Downtown Houston To Get First Dedicated Bikeway

Houston continues its green transfiguration with an exciting announcement.  In the coming months, Downtown will be bisected by its first official bikeway. Here’s the story from Mike Morris of the Houston Chronicle

Houston may get its first protected on-street bike route as early as October, as city officials prepare to convert a lane of Lamar Street downtown into a two-way cycling path connecting the popular Buffalo Bayou trails west of downtown to Discovery Green and points east.

The nearly three-quarter-mile connector, from the east end of Sam Houston Park to the edge of Discovery Green, will be painted green and separated from the remaining three lanes of traffic by a two-foot barrier lined with striped plastic humps known as “armadillos” or “zebras,” said Laura Spanjian, the city’s sustainability director.

Signals will be added at intersections to direct cyclists headed east on one-way westbound Lamar. Officials hope to begin work in September and open the lane in October.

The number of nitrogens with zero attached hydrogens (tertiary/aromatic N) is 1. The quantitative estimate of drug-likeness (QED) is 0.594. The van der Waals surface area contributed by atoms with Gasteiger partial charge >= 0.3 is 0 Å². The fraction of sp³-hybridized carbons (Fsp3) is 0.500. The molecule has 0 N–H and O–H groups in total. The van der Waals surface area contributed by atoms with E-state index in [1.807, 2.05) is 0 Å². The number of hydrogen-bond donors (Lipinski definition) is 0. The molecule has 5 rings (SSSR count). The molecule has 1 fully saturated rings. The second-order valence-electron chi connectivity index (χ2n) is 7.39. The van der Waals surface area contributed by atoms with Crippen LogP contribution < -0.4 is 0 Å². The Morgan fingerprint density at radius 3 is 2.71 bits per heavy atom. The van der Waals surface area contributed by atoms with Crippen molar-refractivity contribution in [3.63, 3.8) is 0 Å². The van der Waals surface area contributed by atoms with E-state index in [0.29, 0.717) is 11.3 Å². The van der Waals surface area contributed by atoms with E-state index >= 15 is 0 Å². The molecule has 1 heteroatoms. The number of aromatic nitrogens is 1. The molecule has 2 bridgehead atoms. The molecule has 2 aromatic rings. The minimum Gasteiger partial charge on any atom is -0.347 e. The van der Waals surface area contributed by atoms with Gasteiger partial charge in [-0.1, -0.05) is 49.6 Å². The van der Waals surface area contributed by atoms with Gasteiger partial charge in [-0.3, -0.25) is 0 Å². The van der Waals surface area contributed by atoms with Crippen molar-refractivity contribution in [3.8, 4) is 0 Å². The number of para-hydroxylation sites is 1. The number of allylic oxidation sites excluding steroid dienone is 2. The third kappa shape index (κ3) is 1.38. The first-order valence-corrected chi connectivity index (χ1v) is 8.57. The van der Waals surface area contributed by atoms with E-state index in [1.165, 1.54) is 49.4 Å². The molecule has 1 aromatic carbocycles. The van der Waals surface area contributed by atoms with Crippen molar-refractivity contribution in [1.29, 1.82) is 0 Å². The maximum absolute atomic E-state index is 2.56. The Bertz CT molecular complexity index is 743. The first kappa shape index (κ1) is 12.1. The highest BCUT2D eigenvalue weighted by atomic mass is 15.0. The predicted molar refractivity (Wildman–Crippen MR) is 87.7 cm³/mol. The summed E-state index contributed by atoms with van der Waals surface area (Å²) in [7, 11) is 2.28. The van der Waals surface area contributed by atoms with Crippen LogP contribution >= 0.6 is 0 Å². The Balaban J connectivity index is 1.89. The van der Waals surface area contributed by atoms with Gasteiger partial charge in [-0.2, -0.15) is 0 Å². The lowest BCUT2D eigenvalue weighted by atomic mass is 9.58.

Michael Payne, executive director of Bike Houston, said the 11-block dedicated lane will be a crucial link to safely get cyclists from the Buffalo Bayou trails to the well-used Columbia Tap Trail east of downtown that runs past Texas Southern University. A link from that trailhead to the George R. Brown Convention Center is under construction.

This is big news for area cyclists, who know all too well the difficulties of trying to lawfully cross downtown during rush hour or a high traffic event (while resisting the temptation to ride on the area’s extra-wide sidewalks).  It also sends a message that cycling in Houston is accessible to everyone… not just ultra-sleek, ultra-daring crowds like Critical Mass and others willing to “take over” city streets.

The ever-expanding bikeway system is yet another accolade for Laura Spanjian, the Mayor’s Sustainability Director.  When Mayor Annise Parker hired Spanjian in 2010, few Houstonians could have predicted the rapid pace of innovations and changes she would help lead in the city.  Four years later, Houston has a thriving B-Cycle program, the introduction of car-sharing services like Zipcar, rapid expansion of recycling services, leads the nation in alternative fuels production, and one of the largest bikeway networks in the nation.  As this week’s announcement proves, the work of making Houston a greener city is far from over.

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